> search home.lan
>
> libc resolution of "lenin" repeatedly fails but "lenin.home.lan"
> repeatedly succeeds, whereas with
>
> nameserver 127.0.0.1
> nameserver 192.168.99.2
> search home.lan
>
> both of them repeatedly succeed.
>
> Dnsmasq listens at 127.0.0.1, configured with the following.
>
> server=192.168.99.2
> server=24.177.176.38
> server=97.81.22.195
>
> Only 192.168.99.2 can resolve the name "lenin.home.lan"; the others
> cannot.
>
> Now, what's going on here?
>
> First I'd like to rule out the possibility of side-effects of #1003842.
> Please eliminate the lines
>
> server=24.177.176.38
> server=97.81.22.195
>
> from /run/nm-dns-dnsmasq.conf and run all your tests again. That is,
> repeatedly (at least twice) try "ping lenin" and "ping lenin.home.lan"
> both with only nameserver 127.0.0.1 listed in /etc/resolv.conf, and with
> nameserver 127.0.0.1 and nameserver 192.168.99.2 listed in
> /etc/resolv.conf. Report the results back here.
>
> In the case where you add "nameserver 192.168.99.2" to /etc/resolv.conf
> and name resolution subsequently succeeds, is there a noticeable delay?
>
> After you have edited /etc/resolv.conf, is /etc/resolv.conf still a
> symbolic link to /run/resolvconf/resolv.conf? That is, did you in fact
> edit /run/resolvconf/resolv.conf as I am assuming you did?
>
> According to resolv.conf(5) the following environment variables can
> affect the behavior of the resolver: LOCALDOMAIN, RES_OPTIONS. Is
> either of these set in your environment? (Run, e.g., the
>
> env |grep '\(DOMAIN\|RES\)'
>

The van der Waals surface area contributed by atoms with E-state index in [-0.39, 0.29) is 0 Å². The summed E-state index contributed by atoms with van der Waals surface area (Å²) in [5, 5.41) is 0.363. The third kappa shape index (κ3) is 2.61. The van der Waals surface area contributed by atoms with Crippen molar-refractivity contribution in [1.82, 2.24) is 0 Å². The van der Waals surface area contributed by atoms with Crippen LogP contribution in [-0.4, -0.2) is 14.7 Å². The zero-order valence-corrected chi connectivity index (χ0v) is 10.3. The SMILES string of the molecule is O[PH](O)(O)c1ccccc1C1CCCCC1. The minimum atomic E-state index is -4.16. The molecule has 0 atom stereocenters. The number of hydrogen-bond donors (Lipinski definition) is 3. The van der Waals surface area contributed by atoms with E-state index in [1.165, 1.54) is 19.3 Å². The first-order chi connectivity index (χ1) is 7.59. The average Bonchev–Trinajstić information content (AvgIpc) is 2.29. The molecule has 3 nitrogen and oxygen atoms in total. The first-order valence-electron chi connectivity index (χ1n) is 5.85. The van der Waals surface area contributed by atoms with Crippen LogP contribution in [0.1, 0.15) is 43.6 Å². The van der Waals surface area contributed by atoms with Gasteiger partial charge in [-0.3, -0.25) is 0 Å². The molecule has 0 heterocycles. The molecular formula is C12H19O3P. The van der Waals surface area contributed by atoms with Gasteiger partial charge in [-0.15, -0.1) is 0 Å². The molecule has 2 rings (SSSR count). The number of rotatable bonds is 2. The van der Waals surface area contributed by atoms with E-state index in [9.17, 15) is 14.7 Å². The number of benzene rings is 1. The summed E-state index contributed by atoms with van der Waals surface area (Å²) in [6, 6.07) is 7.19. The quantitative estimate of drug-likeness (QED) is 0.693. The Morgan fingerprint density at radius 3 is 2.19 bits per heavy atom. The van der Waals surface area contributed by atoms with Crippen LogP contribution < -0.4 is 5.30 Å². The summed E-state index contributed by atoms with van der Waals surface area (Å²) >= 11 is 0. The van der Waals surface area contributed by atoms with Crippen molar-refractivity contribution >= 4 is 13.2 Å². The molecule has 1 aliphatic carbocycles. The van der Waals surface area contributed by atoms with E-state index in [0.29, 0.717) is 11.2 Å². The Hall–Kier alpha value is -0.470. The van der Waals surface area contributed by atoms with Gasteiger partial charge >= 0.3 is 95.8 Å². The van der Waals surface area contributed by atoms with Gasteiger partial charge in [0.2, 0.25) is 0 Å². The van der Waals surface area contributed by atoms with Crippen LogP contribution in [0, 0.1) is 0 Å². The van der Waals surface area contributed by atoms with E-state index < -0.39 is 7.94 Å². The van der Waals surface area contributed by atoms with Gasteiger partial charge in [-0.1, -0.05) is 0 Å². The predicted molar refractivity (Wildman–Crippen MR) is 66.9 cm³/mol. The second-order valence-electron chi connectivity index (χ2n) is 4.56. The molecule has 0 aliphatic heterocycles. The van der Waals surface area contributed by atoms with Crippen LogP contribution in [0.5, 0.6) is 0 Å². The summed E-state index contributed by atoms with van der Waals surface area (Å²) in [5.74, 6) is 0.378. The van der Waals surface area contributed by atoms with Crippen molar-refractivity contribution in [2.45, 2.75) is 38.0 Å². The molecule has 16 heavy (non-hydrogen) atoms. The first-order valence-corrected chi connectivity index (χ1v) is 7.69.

> command to check this.)
>

Thomas Hood (jdthood) wrote :

Thanks for the update, Reggie.

Wolf, can you please put me in touch with one or more of the dozens of people you mentioned above (#21) who have this (#998712) problem?

What this particular bug looks like is that after trying to resolve s4. (as a TLD of some sort), dnsmasq simply returns NXDOMAIN (as it should). Then libc goes and tries to resolve the names with the search domains appended and that somehow also fails (or it's never tried).

I wonder if this could be due to specific settings in /etc/nsswitch.conf or in /etc/hosts?

If however this is time-sensitive, as in, not working when NetworkManager is restarted but eventually starts working again after a few minutes, then it would be an issue with how dnsmasq gets restarted when routes are added or addresses changes (especially with IPv6). It warrants more investigation. FWIW, I think those issues are fixed in Quantal too, so testing with a LiveCD would be appreciated.

Launchpad Janitor (janitor) wrote :

[Expired for dnsmasq (Ubuntu) because there has been no activity for 60 days.]

Changed in dnsmasq (Ubuntu):
status: Incomplete → Expired
Thomas Hood (jdthood) on 2012-10-30
Changed in dnsmasq (Ubuntu):
status: Expired → New
Thomas Hood (jdthood) wrote :

I have seen a couple more reports of this phenomenon in other fora and I have invited the parties in question to submit their information here.

Thomas Hood (jdthood) on 2012-11-04
Changed in dnsmasq (Ubuntu):
status: New → Incomplete
Wolf Rogner (war-rsb) wrote :

In Ubuntu 12.10 this issue is as prominent as ever.

On resume from RAM or after boot, dnsmasq requires about 5 minutes to resolve names correctly.

Workaround: For ssh I use IP addresses
Thunderbird requires a 5 Minute waiting period after resume
Evolution requires two or three attempts to start, then it works

On most of my machines I disabled dnsmasq

Thomas Hood (jdthood) wrote :